The Differences Between Grub and Grub2

Grub and Grub2 have many similarities. In fact, often the two aren't discernable from the end user’s perspective when the OS loads. Both are capable of handling the boot process for multiple OSes, both can auto-load OSes, and both can have a simplified command-line environment-like interface for choosing which OS to boot. But those commonalities are mostly high-level and end there.

How Grub and Grub2 Reference Storage Devices

First, the original version of Grub references storage devices by their hardware address. For example, an SSD block storage device is typically referenced as SDA1, SDA2, and so on in Linux. This can cause issues. For example, if a drive is cloned due to hardware failure or other issues, and the new drive is installed in the system, that hardware designation can change. Likewise, if storage devices are simply moved to different ports during maintenance, that can change the hardware designation as well.

If the hardware designation changes for a storage device, the Grub configuration files need to be edited. Otherwise, Grub will not be able to locate the resources needed to boot an OS.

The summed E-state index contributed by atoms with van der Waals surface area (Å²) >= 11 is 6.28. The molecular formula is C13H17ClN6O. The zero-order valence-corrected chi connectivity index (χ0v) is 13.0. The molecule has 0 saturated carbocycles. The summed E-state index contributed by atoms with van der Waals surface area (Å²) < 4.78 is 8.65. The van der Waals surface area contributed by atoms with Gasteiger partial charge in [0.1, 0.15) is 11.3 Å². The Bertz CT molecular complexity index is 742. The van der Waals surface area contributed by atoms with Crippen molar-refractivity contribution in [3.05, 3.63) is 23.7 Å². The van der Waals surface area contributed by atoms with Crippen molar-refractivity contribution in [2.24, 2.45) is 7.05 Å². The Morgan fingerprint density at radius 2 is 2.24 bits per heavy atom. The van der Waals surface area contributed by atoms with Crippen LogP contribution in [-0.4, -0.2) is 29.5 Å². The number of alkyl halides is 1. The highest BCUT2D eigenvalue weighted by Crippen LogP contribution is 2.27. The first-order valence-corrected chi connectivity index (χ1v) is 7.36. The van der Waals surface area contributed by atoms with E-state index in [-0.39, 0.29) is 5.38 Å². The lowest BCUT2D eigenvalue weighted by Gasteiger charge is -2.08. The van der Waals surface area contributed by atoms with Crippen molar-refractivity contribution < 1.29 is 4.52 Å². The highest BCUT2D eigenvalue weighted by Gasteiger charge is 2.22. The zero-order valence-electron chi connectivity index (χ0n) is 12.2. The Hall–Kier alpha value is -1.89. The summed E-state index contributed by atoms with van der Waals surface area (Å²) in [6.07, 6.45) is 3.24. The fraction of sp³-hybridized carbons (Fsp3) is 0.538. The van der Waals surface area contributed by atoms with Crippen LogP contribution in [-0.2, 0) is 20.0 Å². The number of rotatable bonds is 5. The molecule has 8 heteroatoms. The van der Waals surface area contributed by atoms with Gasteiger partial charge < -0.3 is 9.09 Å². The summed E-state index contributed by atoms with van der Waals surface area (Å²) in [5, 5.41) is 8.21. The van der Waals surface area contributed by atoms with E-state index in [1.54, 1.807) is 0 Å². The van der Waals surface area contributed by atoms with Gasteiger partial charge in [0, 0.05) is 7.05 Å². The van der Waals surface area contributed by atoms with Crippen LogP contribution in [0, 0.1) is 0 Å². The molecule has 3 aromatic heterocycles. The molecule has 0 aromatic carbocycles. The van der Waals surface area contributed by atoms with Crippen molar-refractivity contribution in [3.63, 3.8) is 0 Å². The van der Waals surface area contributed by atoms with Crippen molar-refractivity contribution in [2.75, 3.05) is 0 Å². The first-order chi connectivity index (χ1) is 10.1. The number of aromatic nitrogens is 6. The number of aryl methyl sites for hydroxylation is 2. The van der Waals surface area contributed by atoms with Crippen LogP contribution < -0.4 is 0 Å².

On the other hand, Grub2 references devices by their UUID. This can improve the stability of the bootloader. It also makes the boot loader more fault-tolerant since it can still reference the resources needed even if the hardware designation changes.

How Configuration Files Are Generated

The legacy version of Grub stores its configuration in multiple files. These files need to be written by hand. While this can reduce the file size of those configuration files, it also introduces more complexity.

Let's touch on those file sizes quickly and why that's an issue. While the MBR is still used for both Grub and Grub2 to an extent, the way it interacts with both is different. After the MBR is referenced by the computer BIOS/UEFI, the MBR records reference the preceding bytes after the MBR on the storage device for further instructions. That space is also limited.

This is the space where the legacy version of Grub would live, but that can present issues with certain file systems, partition sizes, and storage device types. Though the original version of Grub is small enough to live in this space, it's also severely limited with what hardware configurations and file systems it can support. Grub2 solves those issues but at the cost of file size. So, instead of referencing Grub directly, that extra space holds files that are yet another pointer to the Grub2 bootloader stored elsewhere. We should note that these file size differences are incredibly small, but they are large enough to make a difference with where the bootloader is stored and how it must be referenced.